How to Be a Design Student Offers Tools for Lifelong Learning

Design educator Mitch Goldstein packs lessons from his years spent teaching into an accessible volume with plenty to offer designers no matter what age.

With 18 years of experience teaching and a lifetime of learning and creating, Mitch Goldstein has a lot of advice for design students. In his new book, How to Be a Design Student (And How to Teach Them), the designer and educator has compiled many of these lessons into an accessible volume that will be helpful for designers no matter where they are in their schooling. 

The book is filled with nuggets of wisdom that address questions such as “Why go to design school?”, “How do you learn how to design?”, “What’s the difference between art and design?” (Hint: It doesn’t matter!), “Should you pursue an MFA?”, and “What does a professional designer do anyway?”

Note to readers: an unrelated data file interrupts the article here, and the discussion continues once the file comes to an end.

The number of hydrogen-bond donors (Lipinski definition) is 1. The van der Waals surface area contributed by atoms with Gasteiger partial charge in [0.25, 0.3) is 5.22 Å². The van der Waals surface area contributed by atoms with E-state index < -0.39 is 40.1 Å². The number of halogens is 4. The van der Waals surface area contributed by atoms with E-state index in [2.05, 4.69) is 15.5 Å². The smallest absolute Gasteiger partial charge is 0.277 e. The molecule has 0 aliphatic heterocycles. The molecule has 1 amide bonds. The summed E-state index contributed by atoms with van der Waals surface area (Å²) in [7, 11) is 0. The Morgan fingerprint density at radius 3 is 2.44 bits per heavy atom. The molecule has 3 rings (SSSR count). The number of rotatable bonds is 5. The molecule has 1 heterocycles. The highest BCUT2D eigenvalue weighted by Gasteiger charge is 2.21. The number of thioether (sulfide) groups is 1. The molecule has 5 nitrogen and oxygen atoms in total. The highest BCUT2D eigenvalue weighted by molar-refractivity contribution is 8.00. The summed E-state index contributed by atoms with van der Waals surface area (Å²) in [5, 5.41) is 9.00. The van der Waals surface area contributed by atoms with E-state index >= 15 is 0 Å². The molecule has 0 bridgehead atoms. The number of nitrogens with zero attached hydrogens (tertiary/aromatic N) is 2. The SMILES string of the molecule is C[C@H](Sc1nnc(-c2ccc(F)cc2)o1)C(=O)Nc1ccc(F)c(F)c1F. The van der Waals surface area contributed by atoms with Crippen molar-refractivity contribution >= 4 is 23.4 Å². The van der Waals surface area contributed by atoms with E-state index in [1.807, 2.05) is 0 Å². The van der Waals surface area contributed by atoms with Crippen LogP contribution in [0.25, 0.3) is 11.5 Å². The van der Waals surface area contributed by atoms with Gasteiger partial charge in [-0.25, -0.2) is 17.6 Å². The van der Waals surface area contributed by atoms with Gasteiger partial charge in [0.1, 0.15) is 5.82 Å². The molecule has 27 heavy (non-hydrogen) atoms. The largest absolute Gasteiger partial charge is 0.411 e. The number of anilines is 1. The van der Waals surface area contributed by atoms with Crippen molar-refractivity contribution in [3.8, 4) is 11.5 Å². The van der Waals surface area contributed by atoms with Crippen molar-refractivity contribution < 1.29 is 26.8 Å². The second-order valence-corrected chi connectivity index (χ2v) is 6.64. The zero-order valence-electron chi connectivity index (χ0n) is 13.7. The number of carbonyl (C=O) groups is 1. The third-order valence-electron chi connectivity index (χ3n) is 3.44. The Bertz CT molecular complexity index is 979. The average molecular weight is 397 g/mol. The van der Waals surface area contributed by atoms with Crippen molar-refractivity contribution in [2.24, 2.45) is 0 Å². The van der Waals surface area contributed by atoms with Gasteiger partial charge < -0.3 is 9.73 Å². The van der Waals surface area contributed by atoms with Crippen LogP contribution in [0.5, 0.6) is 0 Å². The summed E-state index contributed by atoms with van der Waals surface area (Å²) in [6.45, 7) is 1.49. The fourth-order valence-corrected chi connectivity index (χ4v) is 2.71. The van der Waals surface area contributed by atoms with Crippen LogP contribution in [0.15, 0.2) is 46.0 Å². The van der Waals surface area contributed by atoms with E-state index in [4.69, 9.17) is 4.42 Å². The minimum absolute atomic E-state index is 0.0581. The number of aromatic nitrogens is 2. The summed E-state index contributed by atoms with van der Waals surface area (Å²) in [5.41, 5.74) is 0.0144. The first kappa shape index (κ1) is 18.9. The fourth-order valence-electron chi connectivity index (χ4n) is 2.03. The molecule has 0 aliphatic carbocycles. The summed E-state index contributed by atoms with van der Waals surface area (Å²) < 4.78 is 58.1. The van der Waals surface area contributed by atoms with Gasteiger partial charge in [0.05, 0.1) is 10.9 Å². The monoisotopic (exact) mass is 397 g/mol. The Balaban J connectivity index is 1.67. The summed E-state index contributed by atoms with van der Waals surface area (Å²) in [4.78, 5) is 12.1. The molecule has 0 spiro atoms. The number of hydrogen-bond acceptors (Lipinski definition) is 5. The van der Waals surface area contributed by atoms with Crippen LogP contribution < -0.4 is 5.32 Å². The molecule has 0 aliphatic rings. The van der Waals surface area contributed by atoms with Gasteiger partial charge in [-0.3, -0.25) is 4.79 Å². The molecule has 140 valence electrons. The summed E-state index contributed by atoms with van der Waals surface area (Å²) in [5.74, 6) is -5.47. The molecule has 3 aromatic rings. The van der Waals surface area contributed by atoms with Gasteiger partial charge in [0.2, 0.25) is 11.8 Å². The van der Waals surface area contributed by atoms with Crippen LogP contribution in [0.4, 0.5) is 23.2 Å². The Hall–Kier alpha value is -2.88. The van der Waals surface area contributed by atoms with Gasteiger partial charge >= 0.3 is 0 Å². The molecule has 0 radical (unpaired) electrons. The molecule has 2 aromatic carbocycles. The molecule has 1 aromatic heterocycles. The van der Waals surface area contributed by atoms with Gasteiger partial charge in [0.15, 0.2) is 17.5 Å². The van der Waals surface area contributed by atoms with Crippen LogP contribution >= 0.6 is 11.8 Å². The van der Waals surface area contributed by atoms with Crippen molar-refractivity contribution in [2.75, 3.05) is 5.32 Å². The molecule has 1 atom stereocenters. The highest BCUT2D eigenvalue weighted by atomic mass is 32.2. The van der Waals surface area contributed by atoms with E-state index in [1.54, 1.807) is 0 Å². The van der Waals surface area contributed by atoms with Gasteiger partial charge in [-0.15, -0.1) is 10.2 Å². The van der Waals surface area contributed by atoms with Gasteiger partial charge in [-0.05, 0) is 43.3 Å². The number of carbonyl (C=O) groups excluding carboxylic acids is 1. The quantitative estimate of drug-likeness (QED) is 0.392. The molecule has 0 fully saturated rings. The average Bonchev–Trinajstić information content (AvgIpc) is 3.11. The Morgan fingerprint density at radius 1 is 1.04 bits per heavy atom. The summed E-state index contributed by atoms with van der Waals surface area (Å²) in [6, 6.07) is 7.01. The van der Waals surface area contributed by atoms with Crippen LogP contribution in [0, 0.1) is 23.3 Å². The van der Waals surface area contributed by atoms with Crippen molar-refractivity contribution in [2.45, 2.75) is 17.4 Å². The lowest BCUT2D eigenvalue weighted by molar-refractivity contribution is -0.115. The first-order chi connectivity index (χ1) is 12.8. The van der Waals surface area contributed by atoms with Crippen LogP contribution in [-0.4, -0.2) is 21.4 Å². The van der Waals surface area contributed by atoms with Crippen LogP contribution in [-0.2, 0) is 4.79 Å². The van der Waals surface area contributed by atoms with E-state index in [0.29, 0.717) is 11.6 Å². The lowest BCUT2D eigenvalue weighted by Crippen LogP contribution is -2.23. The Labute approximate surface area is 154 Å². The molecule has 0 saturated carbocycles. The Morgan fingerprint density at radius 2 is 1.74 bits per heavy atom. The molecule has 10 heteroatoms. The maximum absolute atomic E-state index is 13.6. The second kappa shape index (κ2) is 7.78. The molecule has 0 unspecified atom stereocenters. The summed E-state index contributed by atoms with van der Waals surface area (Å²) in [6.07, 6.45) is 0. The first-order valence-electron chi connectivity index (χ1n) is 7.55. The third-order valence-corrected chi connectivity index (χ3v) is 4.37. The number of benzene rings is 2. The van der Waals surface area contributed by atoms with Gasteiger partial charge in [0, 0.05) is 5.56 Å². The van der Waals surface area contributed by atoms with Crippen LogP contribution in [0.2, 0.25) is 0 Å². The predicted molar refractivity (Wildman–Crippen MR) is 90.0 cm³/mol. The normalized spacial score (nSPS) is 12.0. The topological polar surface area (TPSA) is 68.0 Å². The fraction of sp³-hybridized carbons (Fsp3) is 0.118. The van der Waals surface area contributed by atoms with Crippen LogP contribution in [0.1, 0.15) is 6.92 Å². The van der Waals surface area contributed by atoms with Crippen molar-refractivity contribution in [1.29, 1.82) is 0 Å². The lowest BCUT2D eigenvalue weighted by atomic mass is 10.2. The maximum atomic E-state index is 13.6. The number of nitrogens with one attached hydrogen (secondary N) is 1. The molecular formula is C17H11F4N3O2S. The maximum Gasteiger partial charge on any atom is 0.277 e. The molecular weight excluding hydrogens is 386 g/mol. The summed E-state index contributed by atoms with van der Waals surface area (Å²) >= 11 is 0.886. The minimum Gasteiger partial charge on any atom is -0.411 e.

the cover of How to Be a Design Student
How to Be a Design Student (And How to Teach Them) By Mitch Goldstein; Princeton Architectural Press, 176 pp., $25.95

Teachers and Students Are in It Together

While the book was primarily written for current and future students, there are parts specifically directed at instructors. “Teachers and students are deeply intertwined—they are not on two opposing sides,” Goldstein writes in the introduction. “We are all in it together, working collaboratively to learn how to make and think as creative practitioners.” Most of all, the book is an important reminder that we are all students of life. “It’s called ‘creative practice’ because you never stop learning how to do it.” 

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